A parent is someone who raises a child, regardless of biological heredity. As Artlip, Artlip & Saltzman write, “The word ‘step’ in stepparent does not mean ‘half parent’ or ‘partial parent.’” (1993, p. 202) Yet there’s also no denying that parenting stepchildren is fundamentally different from parenting biological children.
The difficulties and challenges that come with stepparenting
So what is it that makes stepparenting so hard? Let’s start by discussing some of the challenges inherent to the job, because understanding the difficulties you’ll face as a stepparent is key to maintaining your sanity and avoiding the pitfalls that ensnare so many families.
Why your stepkids may not want you there
You may be a wonderful person and tons of fun to be around. But when you move into the home, there’s a good chance the kids will perceive you as several very undesirable things:
- A new authority figure (what kid wants another one of those?)
- Competition for the love and affection of their biological parent.
- An intruder onto the scene who represents a departure from the original family that is still near and dear in their heart.
“From the child’s point of view, a stepfather (or live-in lover) is not immediately welcome. After all, he’s a mysterious masked stranger who sweeps onstage in the middle of the second act to seize a commanding position. But the first act of the play, which was the child’s life before the stranger galloped in, had a full cast of characters, including a mother and father and children in well-defined roles. Why is the stranger here? Is he good or bad news for my sibs and me? Will he take my dad’s place at the head of the table and in my mom’s bed? Will he try to usurp my dad’s place with me? Will he take my mom away from me? Most children don’t want the play changed. They certainly don’t want new leading actors. They like the simplicity of the first act. The powerful forces swirling around them make children feel fragmented, not whole.”
– Wallerstein, Lewis & Blakeslee (2000, pp. 241-242)
What type of relationship you have with your stepchildren will depend on how these forces balance out. If kids have a relatively lukewarm memory of the old family, a secure attachment to their biological parent, and also enjoy your company, you may have relatively few problems. If, on the other hand, kids loathed the divorce, feel strong loyalty towards the family of old, and are insecure about the love of their biological parent, then you’re likely to have problems no matter how fun and affectionate you are. Every situation is unique, and every stepparenting situation falls somewhere along this spectrum in terms of how you and the kids play off one another.
The stepkids may be damaged
Few people appreciate just how traumatic divorce can be for a child. It’s by far the most overlooked trauma that exists in our society. Divorce impacts EVERY SINGLE ASPECT of a child’s life, something few other traumas can do. Only placement into foster care creates more disruption to a child’s life and their core measures of welfare.
Twenty-five percent of kids whose parents divorce suffer lasting psychological problems that stay with them well into adulthood. This may not seem like much, but it’s anywhere from 8 to 25-times the rate of lasting disturbances seen among children who are sexually abused. (See our book: Child Maltreatment: A Cross-Comparison) This means that stepparents aren’t just dealing with the difficult dynamics that come with a stepfamily. They might be working with stepkids who are significantly damaged and reeling from the implosion of their childhood home.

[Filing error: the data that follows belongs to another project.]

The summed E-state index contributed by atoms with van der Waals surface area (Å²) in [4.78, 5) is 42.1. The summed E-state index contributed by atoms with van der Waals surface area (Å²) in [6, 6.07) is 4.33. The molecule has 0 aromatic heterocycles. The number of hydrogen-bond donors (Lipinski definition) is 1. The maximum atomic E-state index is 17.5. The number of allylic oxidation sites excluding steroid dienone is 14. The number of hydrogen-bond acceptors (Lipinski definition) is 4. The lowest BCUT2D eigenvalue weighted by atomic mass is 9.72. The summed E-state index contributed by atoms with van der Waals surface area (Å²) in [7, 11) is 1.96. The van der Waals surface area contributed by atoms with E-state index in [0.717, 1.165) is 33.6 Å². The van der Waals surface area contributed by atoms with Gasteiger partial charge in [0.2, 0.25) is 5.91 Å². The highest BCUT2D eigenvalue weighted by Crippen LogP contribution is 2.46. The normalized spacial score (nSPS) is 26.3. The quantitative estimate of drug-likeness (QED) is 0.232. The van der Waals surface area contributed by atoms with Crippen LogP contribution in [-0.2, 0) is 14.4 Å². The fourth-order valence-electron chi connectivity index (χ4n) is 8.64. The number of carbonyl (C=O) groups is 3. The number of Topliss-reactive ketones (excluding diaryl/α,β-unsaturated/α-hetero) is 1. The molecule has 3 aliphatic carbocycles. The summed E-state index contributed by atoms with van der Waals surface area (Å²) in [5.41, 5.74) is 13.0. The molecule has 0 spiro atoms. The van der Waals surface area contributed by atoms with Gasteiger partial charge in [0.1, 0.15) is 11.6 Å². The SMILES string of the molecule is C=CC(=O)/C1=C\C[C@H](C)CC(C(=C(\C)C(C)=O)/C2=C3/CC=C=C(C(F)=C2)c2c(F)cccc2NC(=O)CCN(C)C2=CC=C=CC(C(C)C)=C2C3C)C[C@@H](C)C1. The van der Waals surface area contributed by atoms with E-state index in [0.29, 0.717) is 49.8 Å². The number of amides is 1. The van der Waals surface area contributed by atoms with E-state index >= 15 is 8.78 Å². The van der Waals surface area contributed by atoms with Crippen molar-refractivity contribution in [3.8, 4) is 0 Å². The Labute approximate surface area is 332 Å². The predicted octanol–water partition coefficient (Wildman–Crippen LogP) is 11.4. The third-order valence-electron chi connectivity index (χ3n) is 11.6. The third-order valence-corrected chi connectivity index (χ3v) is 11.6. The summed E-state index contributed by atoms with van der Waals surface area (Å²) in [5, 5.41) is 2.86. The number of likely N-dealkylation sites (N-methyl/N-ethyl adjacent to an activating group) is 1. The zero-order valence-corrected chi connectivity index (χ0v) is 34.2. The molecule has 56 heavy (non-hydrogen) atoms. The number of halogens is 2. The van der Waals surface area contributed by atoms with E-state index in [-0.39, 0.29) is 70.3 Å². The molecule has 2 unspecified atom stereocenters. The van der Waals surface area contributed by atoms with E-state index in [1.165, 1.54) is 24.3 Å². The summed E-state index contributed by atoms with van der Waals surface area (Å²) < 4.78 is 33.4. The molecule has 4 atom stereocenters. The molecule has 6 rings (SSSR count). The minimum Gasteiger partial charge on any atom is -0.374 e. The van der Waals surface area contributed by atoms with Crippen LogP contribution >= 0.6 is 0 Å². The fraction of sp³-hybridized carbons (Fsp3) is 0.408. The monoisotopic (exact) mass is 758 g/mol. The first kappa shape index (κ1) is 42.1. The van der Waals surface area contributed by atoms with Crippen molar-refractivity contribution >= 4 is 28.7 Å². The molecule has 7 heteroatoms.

Having an appreciation for what your stepkids have been through will help you show a little more empathy when it comes to the problems that arise. Many children are struggling to deal with the worst event of their life. Remember this, and try to show a little compassion.
You may feel like an outsider at first
“I wish that I didn’t feel like I’m always on the outside looking in.”
– Marianne, 41, Illinois (Artlip et al., 1993, p. 80)
Kids have a bond with their biological parents that acts like glue and “can be a strong exclusionary force when stepparents come onto the scene.” (ibid, p. 24) You don’t have the same shared history, and absent the biological ties, many kids are going to be very suspicious about your intentions. It’s going to take some time before you can feel like you belong, and that’s assuming the kids aren’t actively trying to push you away.
Other people may not want you to succeed as a stepparent
When you’re parenting biological children, there usually isn’t an outside entity standing in your way. Everyone in the world wants you to succeed. This isn’t always the case with stepchildren. There very well might be another parent on the other side of the family who is determined to see you fail; a dark shadow insistent upon foiling your attempts to get close to her offspring.
The stepchildren aren’t always your allies
“The desire to rescue our stepchildren carries with it no guarantee that they want to be rescued. We can’t be their ‘Moms’ or their ‘Dads’ unless they want us to be.”
– Artlip, Artlip & Saltzman (1993, p. 30)
Whereas every child wants to be loved and cherished by their biological parents, not all children are so thrilled about letting a stepparent into their life. This means the desire to please you and their yearning for a healthy relationship isn’t going to be as strong, making everything you do harder.
Don’t let your new blended family fail! Gain valuable tips for successful stepfamilies by learning from the mistakes others have made in our eBook Blending Beautifully. It’s just $7.99, (far cheaper than counseling or divorce lawyers), and all proceeds go to help kids in need.